Well, all taxpayers will be delighted to learn that nothing escapes BIS, which has worried itself sick about what to do about WAECO even though WAECO is an empty shell that had ceased all operations once it sold all of its assets to Litzler. So, because WAECO still had a corporate existence on paper, BIS recently announced a settlement agreement imposing a three-year export denial order on WAECO, which denial order was immediately suspended as long as the defunct company committed no further export violations during the next three years.

You never know what kind of trouble a defunct company can get itself into. Why wasn’t it only just a few months ago that TWA got caught trying to sell souvenir junior pilot wing badges to a toy shop in Khartoum?

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Jul

7

Who Elected Ben Lawsky to Conduct U.S. Foreign Policy?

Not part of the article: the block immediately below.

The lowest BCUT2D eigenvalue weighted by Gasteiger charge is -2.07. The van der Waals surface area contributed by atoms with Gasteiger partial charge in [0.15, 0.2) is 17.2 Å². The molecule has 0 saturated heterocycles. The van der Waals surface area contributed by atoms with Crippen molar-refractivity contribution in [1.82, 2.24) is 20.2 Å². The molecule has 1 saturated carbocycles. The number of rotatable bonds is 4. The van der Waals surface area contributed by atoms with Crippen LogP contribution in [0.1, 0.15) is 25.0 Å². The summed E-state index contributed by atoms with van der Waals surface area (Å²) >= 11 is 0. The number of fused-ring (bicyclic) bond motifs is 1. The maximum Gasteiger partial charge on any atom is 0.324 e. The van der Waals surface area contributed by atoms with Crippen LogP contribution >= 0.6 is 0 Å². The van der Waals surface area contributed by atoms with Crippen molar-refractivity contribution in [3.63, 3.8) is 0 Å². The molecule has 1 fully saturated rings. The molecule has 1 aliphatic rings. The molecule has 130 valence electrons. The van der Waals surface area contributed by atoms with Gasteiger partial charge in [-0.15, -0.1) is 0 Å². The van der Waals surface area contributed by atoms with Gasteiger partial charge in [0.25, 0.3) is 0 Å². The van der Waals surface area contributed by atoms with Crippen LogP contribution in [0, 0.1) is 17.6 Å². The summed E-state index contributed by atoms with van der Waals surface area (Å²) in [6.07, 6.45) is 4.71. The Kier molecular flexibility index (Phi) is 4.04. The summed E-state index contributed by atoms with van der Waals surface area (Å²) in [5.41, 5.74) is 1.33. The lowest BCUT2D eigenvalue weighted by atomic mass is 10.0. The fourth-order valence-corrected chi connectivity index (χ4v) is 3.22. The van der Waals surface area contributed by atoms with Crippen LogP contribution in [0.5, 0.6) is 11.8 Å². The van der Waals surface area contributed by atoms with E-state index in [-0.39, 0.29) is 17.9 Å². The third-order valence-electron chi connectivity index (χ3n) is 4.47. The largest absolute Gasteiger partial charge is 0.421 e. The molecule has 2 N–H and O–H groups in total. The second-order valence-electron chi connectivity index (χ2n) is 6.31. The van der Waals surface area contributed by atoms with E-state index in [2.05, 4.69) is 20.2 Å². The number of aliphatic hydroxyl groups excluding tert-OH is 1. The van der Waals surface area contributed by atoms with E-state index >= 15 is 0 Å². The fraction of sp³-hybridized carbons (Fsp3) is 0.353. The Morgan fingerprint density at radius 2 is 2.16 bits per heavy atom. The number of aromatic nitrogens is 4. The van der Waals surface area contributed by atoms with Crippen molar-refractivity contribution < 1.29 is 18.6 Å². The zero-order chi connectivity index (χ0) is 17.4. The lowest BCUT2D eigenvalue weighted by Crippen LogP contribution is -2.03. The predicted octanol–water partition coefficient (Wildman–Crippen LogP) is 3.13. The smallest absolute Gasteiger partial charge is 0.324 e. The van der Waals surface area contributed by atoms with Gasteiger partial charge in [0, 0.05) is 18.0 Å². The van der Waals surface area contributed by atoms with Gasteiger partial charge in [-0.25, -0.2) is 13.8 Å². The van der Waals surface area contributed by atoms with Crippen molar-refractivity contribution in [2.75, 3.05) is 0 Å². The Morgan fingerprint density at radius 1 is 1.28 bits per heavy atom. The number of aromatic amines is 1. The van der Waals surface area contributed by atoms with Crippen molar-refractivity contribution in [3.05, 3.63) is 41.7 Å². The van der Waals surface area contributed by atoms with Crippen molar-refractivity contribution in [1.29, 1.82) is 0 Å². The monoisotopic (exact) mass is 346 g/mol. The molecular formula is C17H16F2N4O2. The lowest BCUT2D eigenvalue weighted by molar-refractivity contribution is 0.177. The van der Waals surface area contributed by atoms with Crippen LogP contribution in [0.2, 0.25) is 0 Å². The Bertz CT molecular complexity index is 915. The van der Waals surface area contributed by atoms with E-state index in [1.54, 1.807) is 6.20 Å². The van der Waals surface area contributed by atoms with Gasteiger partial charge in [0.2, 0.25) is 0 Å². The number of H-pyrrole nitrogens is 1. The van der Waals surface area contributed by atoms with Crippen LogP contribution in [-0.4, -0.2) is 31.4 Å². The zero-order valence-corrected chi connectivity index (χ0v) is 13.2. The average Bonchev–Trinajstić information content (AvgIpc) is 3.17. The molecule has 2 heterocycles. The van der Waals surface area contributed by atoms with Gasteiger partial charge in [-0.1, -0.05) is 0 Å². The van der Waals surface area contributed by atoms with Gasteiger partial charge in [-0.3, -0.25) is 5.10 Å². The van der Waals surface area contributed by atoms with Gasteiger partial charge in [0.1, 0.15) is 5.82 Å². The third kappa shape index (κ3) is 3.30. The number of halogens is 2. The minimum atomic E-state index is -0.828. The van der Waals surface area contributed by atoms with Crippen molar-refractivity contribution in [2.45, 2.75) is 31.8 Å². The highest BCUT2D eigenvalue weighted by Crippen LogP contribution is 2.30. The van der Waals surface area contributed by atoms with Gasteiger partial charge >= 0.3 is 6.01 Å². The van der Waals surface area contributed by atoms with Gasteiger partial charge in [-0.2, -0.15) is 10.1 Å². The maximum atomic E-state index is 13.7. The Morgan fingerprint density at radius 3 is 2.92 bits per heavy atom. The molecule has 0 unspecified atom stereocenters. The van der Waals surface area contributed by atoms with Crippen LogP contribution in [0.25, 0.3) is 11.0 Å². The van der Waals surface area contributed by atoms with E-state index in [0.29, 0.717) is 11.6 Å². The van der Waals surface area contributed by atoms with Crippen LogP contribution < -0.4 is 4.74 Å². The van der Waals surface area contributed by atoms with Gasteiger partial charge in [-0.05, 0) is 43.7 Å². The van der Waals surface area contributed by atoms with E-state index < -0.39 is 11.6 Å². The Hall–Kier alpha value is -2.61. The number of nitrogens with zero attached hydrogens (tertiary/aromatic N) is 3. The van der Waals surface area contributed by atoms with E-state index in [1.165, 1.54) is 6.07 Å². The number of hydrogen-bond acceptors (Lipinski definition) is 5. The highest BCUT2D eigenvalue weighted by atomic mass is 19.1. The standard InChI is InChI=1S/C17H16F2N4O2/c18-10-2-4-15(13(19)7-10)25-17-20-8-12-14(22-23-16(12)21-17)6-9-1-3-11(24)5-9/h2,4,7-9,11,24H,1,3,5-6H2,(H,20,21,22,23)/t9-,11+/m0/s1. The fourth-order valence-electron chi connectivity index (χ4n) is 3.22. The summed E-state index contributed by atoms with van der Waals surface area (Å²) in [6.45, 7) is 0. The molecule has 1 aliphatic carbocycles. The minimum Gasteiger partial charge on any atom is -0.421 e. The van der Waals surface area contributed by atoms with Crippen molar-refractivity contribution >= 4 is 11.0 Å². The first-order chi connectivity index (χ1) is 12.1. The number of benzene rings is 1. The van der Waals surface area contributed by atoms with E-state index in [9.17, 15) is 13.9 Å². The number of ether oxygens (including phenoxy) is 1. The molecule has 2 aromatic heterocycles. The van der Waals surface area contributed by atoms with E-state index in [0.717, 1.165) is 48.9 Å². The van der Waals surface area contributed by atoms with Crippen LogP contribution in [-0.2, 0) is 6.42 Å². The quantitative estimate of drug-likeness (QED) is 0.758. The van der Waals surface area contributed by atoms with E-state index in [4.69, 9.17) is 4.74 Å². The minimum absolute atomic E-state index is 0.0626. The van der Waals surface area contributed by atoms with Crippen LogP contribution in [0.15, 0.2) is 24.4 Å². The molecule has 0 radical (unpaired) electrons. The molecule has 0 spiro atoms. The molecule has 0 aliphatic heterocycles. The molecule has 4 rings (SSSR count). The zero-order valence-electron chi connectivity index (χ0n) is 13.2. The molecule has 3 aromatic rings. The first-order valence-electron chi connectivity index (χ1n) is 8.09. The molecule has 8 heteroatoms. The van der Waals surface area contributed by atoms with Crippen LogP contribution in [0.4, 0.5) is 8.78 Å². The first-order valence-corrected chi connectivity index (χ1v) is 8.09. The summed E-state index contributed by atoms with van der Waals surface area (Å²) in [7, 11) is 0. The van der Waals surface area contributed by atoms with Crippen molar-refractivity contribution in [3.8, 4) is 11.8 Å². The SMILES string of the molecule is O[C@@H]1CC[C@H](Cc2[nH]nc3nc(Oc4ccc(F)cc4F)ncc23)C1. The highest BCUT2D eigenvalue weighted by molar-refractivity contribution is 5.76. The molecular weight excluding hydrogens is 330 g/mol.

Posted by at 5:18 pm on July 7, 2014
Category: Iran SanctionsOFAC

Official Portrait of Ben Lawsky http://www.dfs.ny.gov/about/staff_bios/blawsky.htm [Fair Use]
ABOVE: Ben Lawsky


Of the $8.9 billion fine being paid by BNP Paribas for violations of U.S. sanctions on Cuba, Iran and Sudan, $2.24 billion is going to the State of New York and, specifically, to Ben Lawsky’s Department of Financial Services. All of this will gild Lawsky’s credentials, overstuff the NYDFS’s coffers, and pay for NYDFS’s holiday parties and expensive lunches for eons to come, while not a single cent of this astonishing sum of money being handed over to the New York agency will go to anyone whom the sanctions seek to protect like, say, Sudanese refugees.

The NYDFS consent order justifies this mega-fine, in part, on BNP’s processing of $160 billion in dollar-denominated transactions for Iranian customers. This is the overwhelming bulk of the $190 billion total of dollar-denominated transactions at issue here for all three sanctioned countries. This amount for Iran covers, according to the consent order, the ten-year period between 2002 and 2012. Astute readers will remember, from the NYDFS/Standard Chartered fiasco, that we’ve been here before with NYDFS. Prior to November 2008 — i.e., for most of the period cited by NYDFS — it was perfectly legal for BNP’s NY branch to process off-shore dollar-denominated Iranian transactions under the so-called U-Turn transactions rule.